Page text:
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Plea for wetlands

Random snowmobiling poses threat

Nathan VanderKlippe
Northern News Services

Yellowknife (Dec 21/01) - Using a tiny orange shovel, Jamie Bastedo pokes at a cushion of fluffy snow beside a snowmobile track.

Crouched down to the ground, the environmental consultant points at tiny holes in the snow, a spaghetti-like network of tunnels and burrows used by voles, mice and shrews.

Behind him, snowmobile tracks converge on a single point, then branch out across Willow Flats -- white roads of compact snow.

Bastedo says those tracks are destroying habitat for rodents and plants.

"We tend to think of the wetlands as important for ducks, grebes and terns," he says. "We don't think of the wetlands as being anything but a dormant husk of life in the winter. But underneath that snow -- not hibernating at all -- are literally thousands of small mammals."

Wetlands provide an ideal habitat for these animals, and snowmobiles can easily destroy it by compacting snow.

"It's not a doughnut shop, it's an environmental reserve," he said.

Bastedo and others want to see snowmobiles stick to one route through wetlands such as Willow Flats and the areas around Niven Lake and Frame Lake. That would prevent more widespread damage to flora and fauna in each area.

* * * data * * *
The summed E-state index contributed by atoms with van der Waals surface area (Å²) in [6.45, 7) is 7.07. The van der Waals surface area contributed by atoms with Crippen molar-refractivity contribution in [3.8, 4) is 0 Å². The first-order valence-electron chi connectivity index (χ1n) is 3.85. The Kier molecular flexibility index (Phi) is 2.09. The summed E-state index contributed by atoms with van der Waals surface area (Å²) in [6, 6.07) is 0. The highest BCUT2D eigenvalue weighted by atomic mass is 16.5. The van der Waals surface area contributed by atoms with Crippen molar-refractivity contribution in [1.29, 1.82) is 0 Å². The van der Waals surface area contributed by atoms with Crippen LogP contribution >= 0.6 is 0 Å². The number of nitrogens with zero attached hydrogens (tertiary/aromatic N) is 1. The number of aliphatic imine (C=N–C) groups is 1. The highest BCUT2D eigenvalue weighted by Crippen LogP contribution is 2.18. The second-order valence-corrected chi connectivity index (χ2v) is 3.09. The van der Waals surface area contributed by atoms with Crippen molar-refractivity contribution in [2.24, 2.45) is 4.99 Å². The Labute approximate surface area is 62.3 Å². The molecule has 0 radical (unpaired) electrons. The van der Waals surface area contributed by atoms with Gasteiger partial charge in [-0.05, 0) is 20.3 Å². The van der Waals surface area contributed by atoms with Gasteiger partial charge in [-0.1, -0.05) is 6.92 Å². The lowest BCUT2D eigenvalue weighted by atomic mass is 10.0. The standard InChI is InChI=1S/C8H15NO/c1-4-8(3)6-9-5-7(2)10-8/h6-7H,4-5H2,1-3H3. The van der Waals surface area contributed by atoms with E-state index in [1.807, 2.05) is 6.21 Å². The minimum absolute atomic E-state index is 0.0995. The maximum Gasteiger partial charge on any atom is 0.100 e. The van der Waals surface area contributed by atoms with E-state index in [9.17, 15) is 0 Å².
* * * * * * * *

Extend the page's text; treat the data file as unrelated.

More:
"If this is rampant scooting around then they'll have more of an impact," said Dean Cluff, regional biologist for the Department of Resources, Wildlife and Economic Development.

About 1,300 Yellowknifers have snowmobile licences. "I don't know how exactly these snowmboiles are wrecking the wetland areas just by driving through them," said Gord Olson, owner of Polar Tech snowmobiles.

"We live in such a vast area that the amount of trails that are actually put in are very minimal to the amount of land space we have," he said.

Olson expressed doubt that snowmobilers would be able to differentiate between wetlands and frozen lakes. "It's wintertime, everything's frozen and we don't know."

"Ninety per cent of the time, if you went more than a kilometre out of town you'd find there is only one trail that goes in a direction on the lake."

While most of the city's wetlands are zoned to protect them from development, they are considered open spaces and snowmobilers are breaking no laws crossing them.

Even so, Olson said he thinks snowmobilers would pay attention if signs were posted.